Climate change and the role that CCAs in general and VCEA in specific can play in helping to address it is the subject for much more than this introductory blog. Other blogs in the future, from me and other Community Advisory Committee (CAC) members, will delve into a variety of related topics. Be sure to see the initial blog from CAC Chair Gerry Braun and the short and long term vision statements posted here.

Christine K. Shewmaker, Ph.D. is a retired plant molecular biologist. She has been active in the climate and environmental arena for over a decade. Presently she is on the Board of Directors of Fossil Free California where she leads the legislative effort.

It’s Time for Smart Cities and Counties to Provide Smart Energy

Yolo County, Davis and Woodland have taken an important first step by creating Valley Clean Energy. VCE has a legislatively mandated responsibility to buy and resell wholesale electricity. It is importing higher-renewable-content electricity for the communities it serves at costs competitive with PG&E’s electricity imports.

It has an opportunity to do more, i.e., bring clean local energy resources on stream, strengthening local economies in the process. This will require keeping rates competitive with PG&E’s and having money left over to source more clean electricity locally.

That’s not all. Regardless of what VCE does, the electricity sector will be undergoing profound changes in the next decades. Local energy systems will be much smarter and more completely integrated with building energy and local transportation infrastructure.

VCE hopes to guide its customers and communities through a process that results in greatly increased local energy resilience and much greater local energy self-reliance. This will take innovative local programs, innovative rate-setting, innovative procurement processes plus deep engagement with customers, communities, UC Davis, PG&E, state agencies, etc.

VCE can carve out a role that facilitates collaboration and local integration. This will require visionary leadership. The VCE Community Advisory Committee is committed to support such leadership in every way possible.

Via brief blogs, our members will be explaining the individual elements of VCE’s long-term vision — what’s at stake and what it will take to get there.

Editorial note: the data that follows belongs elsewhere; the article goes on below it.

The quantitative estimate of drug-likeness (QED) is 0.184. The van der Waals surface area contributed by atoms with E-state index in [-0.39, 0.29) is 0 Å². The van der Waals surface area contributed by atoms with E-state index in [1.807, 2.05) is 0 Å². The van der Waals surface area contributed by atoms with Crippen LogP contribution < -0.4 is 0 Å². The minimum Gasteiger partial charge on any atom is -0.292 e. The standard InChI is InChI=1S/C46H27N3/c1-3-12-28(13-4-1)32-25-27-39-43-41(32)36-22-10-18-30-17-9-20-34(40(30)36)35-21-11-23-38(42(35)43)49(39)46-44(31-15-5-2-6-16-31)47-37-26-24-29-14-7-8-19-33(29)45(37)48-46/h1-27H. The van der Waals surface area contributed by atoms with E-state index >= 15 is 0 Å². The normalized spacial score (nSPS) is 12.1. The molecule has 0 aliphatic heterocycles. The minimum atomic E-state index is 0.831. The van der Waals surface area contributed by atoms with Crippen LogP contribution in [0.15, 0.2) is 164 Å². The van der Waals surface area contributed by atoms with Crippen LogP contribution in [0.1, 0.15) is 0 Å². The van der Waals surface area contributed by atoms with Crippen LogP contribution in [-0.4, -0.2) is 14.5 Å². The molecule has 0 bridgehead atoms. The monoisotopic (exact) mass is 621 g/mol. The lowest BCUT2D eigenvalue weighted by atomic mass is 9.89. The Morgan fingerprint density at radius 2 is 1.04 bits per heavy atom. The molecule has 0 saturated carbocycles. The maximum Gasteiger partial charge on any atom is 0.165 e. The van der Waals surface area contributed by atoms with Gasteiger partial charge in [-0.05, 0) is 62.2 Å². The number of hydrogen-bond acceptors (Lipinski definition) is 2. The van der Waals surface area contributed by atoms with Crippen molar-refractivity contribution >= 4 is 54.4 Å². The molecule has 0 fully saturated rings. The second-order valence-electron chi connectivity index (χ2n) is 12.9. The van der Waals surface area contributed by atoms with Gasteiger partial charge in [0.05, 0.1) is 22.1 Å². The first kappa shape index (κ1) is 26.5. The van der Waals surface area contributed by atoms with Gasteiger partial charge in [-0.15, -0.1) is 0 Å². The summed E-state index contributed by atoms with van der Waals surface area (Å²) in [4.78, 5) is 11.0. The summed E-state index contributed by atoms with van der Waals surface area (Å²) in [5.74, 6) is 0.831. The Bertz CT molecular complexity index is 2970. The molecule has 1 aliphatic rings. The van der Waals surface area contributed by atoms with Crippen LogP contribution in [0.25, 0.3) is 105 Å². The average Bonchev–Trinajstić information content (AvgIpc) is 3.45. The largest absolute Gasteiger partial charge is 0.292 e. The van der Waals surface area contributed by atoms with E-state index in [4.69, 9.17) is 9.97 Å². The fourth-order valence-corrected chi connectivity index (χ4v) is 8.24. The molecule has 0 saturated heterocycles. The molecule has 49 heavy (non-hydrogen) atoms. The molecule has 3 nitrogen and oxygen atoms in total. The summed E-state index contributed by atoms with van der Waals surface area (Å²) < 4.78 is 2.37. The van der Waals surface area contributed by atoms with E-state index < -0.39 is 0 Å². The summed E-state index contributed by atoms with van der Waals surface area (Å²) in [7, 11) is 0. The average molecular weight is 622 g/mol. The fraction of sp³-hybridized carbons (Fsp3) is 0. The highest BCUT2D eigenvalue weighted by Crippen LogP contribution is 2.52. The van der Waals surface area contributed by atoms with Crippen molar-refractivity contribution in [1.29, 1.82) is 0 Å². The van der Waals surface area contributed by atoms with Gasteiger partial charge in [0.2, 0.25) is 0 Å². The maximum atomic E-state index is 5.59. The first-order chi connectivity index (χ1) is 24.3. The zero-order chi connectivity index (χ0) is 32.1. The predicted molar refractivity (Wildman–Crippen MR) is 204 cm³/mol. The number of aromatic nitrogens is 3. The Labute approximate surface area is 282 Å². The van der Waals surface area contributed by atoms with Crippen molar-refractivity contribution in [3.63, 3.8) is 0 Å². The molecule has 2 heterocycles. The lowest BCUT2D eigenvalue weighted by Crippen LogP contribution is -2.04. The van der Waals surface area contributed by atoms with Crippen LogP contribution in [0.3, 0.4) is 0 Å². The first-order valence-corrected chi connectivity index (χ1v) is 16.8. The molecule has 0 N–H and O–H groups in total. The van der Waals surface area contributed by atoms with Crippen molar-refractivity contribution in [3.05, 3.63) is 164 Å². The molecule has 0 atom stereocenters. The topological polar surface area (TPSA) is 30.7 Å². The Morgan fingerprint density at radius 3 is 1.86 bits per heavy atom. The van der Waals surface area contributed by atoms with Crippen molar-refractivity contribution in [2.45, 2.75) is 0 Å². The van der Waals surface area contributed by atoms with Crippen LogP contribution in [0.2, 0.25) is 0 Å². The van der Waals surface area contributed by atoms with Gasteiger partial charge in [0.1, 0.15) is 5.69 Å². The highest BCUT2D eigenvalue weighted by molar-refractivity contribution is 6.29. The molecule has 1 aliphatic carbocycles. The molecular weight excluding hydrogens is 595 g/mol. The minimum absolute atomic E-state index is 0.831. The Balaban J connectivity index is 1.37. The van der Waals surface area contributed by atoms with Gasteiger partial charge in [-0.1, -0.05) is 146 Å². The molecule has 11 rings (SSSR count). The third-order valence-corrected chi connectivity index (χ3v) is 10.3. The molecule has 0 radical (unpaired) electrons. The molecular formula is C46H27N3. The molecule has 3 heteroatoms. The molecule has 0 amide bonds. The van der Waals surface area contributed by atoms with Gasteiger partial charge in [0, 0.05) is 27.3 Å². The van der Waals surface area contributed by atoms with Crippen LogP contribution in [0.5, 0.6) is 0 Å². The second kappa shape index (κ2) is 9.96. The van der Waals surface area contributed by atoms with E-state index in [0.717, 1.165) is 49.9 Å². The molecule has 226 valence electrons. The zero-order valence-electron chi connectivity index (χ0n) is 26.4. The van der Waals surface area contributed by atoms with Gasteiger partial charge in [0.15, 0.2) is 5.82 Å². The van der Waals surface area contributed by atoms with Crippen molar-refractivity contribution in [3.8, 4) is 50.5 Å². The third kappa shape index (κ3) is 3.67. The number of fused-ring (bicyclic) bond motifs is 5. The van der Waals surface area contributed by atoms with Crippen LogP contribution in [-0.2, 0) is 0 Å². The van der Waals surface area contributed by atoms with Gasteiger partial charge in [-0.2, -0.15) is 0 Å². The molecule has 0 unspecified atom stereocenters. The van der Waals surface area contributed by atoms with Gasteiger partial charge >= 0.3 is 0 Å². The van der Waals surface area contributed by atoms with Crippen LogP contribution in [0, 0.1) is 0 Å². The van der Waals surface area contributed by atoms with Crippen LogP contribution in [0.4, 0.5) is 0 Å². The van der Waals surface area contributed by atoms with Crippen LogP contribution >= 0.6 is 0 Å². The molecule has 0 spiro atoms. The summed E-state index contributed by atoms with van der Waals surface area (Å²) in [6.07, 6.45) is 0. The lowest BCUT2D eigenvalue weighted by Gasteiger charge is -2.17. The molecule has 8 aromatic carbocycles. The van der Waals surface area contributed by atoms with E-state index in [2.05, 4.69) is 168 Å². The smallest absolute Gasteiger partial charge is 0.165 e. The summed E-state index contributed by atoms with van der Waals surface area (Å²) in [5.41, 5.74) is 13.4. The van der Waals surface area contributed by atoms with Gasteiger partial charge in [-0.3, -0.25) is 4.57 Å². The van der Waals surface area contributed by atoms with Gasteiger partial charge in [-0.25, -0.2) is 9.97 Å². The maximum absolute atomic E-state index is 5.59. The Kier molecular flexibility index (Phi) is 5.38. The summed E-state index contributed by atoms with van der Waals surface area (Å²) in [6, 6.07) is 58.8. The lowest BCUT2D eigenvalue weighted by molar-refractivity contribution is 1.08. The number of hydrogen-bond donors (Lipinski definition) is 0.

We look forward to rich conversations with many of you.

Gerry Braun Chair, Valley Clean Energy Community Advisory Committee

Gerald Braun is a utility and solar industry veteran and founding director of federal, state, utility and university-based renewable energy RD&D programs. He founded and manages IRESN, Inc., a registered nonprofit business league focused on local energy integration and collaboration in the U.S.

VCEA Vision – Near Term*

The near-term vision for VCEA is to provide electricity users with greater choice over the sources and prices of the electricity they use, by:

  • Offering basic electricity content, at a rate competitive with PG&E;
  • Developing and offering additional low-carbon or local generation options at modest price premiums;
  • Establishing an energy planning framework for developing local energy efficiency programs and local energy resources and infrastructure; and
  • Accomplishing the goals enumerated above while accumulating reserve funds for future VCEA energy programs and mitigation of future energy costs and reisks.

*Effective October, 2017; recommended by VCEA’s Community Advisory Committee and Approved by VCEA’s Board of Directors

VCEA Vision – Long Term

The future vision for VCEA is to continuously improve the electricity choices available to VCEA customers, while expanding local energy-related economic opportunities, by:

  • Causing the deployment of new renewable and low carbon energy sources;
  • Evaluating and adopting best practices for planning and operational management;
  • Substantially increasing the renewable electricity content of basic electricity service, with the ultimate goal of achieving zero carbon emissions electricity production and storage;
  • Developing and managing programs for energy resources to increase localized investment, employment, innovation and resilience;
  • Accelerating deployment of local energy resources to increase localized investment, employment, innovation and resilience;
  • Working to achieve the climate action goals of participating jurisdictions to shape a sustainable energy future; and
  • Saving money for ratepayers on their energy bills.
  • Remaining open to the participation of additional jurisdictions.

A New Year

A new year offers a clean slate — a chance to celebrate achievements, assess the challenges of the past and start the new year with fresh energy.